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Creating a Serverless Mastodon Bot

With the growing popularity of the Fediverse, I decided to take a look at what this decentralized social network has to offer for developers.

I chose Mastodon as my primary platform because it is the most popular of all. You may choose otherwise, as these networks can communicate seamlessly with each other no matter what server you are running.

Twitter (now: X) as a commercial company has the right to restrict or commercialize its API, which can be a struggle for startups or small developers. Mastodon is not only free and open source, but also much more developer friendly. One such feature is the support of bot accounts. You are not limited at these accounts, in fact you are encouraged to use them. In Mastodon, you can specifically mark if an account is a bot, making it more transparent to everyone. 🫶

The first step is always the hardest, choosing your Mastodon server. There are many to choose from, some are for specific communities, some are geographically restricted. If you are unsure, just stick with the oldest:

Create an account here and check the “This is an automated account” box under your profile. This will let others know that this is a bot account. Under Development, create a new application and select the appropriate permissions. Since my bot will only publish, I only selected write:statuses.

In a previous blog post I created a website for Hungarian tech conferences. I will use this as my input source. Currently this site doesn’t offer an easy way to export information, so I modified the Jekyll code to generate a CSV file for the upcoming events. This way I can parse the data more easily.

The Serverless Approach

From the title of this post, you have probably guessed that I am going to take a serverless approach. I don’t want to deal with security updates and patches. I just want this bot to work with very little maintenance.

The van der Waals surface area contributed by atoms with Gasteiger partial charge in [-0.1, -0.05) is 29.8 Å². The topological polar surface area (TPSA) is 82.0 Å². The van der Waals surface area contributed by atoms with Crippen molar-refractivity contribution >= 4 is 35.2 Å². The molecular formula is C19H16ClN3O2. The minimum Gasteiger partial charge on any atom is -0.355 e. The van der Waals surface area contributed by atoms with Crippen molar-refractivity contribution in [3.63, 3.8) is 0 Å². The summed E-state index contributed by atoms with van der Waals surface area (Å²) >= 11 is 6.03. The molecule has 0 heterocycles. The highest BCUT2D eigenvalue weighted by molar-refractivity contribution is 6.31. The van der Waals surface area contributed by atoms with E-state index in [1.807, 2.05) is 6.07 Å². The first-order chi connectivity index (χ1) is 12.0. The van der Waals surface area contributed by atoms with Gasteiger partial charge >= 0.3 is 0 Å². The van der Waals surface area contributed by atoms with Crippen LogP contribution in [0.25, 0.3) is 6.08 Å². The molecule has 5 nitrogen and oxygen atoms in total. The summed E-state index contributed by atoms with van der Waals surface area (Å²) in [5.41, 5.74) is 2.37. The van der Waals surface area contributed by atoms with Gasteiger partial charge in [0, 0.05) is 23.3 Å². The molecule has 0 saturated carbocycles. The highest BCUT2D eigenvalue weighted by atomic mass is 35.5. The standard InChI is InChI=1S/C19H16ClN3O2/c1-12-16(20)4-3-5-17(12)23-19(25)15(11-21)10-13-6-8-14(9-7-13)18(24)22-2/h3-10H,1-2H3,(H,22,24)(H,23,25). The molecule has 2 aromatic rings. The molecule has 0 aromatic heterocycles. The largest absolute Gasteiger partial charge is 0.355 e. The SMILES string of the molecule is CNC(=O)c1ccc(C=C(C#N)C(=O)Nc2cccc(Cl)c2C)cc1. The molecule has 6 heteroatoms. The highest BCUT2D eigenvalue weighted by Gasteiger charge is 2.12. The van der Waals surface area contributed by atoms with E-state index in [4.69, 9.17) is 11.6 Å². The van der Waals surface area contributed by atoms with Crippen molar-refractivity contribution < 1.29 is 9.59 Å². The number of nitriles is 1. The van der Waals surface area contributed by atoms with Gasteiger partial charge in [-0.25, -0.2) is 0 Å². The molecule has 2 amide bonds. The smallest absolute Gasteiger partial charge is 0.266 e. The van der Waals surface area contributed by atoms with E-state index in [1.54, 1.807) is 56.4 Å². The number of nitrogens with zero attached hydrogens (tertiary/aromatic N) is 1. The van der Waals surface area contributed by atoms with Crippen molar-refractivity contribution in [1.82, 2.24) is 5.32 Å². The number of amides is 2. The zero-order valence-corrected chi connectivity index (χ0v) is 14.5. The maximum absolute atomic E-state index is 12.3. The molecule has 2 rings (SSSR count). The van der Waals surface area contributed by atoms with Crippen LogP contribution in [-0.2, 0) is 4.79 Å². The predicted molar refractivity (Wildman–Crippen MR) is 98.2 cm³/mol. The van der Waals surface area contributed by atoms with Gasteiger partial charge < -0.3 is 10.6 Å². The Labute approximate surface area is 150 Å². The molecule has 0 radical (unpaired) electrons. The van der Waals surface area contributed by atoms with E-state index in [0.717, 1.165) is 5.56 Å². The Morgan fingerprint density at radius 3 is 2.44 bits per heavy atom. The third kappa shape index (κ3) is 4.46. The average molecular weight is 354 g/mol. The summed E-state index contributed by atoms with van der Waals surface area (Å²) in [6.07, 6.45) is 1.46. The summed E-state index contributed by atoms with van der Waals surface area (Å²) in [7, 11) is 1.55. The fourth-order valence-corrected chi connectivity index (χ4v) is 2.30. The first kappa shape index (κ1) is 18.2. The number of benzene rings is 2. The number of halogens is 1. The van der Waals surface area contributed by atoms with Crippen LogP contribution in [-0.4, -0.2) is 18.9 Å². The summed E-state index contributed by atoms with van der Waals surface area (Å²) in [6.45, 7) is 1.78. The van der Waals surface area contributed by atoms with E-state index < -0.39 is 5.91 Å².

💡 Tip: Choose arm64 as your Lambda architecture because it is cheaper to run.

There are a handful of API clients for Mastodon to choose from. Since I will be using Node.js 18.x for the runtime, I wanted to find one that was compatible with it. My choice was Masto.js, which is maintained quite frequently and supports most of the Mastodon API features.

To download CSV data from, I will use Axios as in my previous projects. As for parsing CSV data my choice was csv-parse (watch out there are multiple CSV parsers out there, some names may only be different with a hyphen). I then created separate Layers for each function and attached it to my Lambda function.

Making it all work

The code is pretty simple. First I download the CSV file and parse it with csv-parse. Then I set up the Toot (Mastodon’s phrase for Tweet) and publish it with Masto.js.

One problem I faced is that in Mastodon every Toot has a language variable. If you don’t set it specifically, it defaults to the one set in your Mastodon account.

💡 Tip: Since the Fediverse is so decentralized, it is a good idea to tag all your posts.

import { parse } from 'csv-parse';
import { login } from 'masto';
import axios from 'axios';

export const handler = async(event) => {
    var tweet = "Upcoming Hungarian Tech Conferences 🇭🇺\n\n";
    var conferencesThisWeek = false;
    const currentDate = new Date();
    const endOfWeek = new Date(new Date().setDate(new Date().getDate() + 7));
    var conferenceDate;
    var csv;
    await axios({
        url: '',
        method: 'GET',
        responseType: 'blob'
    }).then((response) => {
        csv =;
    const parser = parse(csv, {
        delimiter: ",",
        from_line: 2
    for await (const record of parser) {
        conferenceDate = new Date(record[3]);
        if (currentDate <= conferenceDate && conferenceDate <= endOfWeek) {
            tweet += '👉 ' +record[0] + ' (' + record[2] + ')\n📅 ' + record[3] + ' - ' + record[4] + '\n🔗 ' + record[1] + '\n\n';
            conferencesThisWeek = true;
    if (conferencesThisWeek) {
        tweet += '#Hungary #Technology #Conference';
        const masto = await login({
            url: '',
            accessToken: ''
        await masto.v1.statuses.create({
            status: tweet,
            visibility: 'public',
            language: 'en'
    // TODO implement
    const response = {
        statusCode: 200,
        body: JSON.stringify('Hello from Lambda!'),
    return response;


The easiest way to schedule a Lambda function is to use the Amazon EventBridge Scheduler. Simply select your schedule pattern and the Lambda function as the target, and it will execute your code at the given time.

Final Thoughts

Did I mention the best part? This is all free. The services I used are all covered by the AWS Free Tier (as of this writing).

Feel free to create similar bots or improve my code or just follow my bot at:

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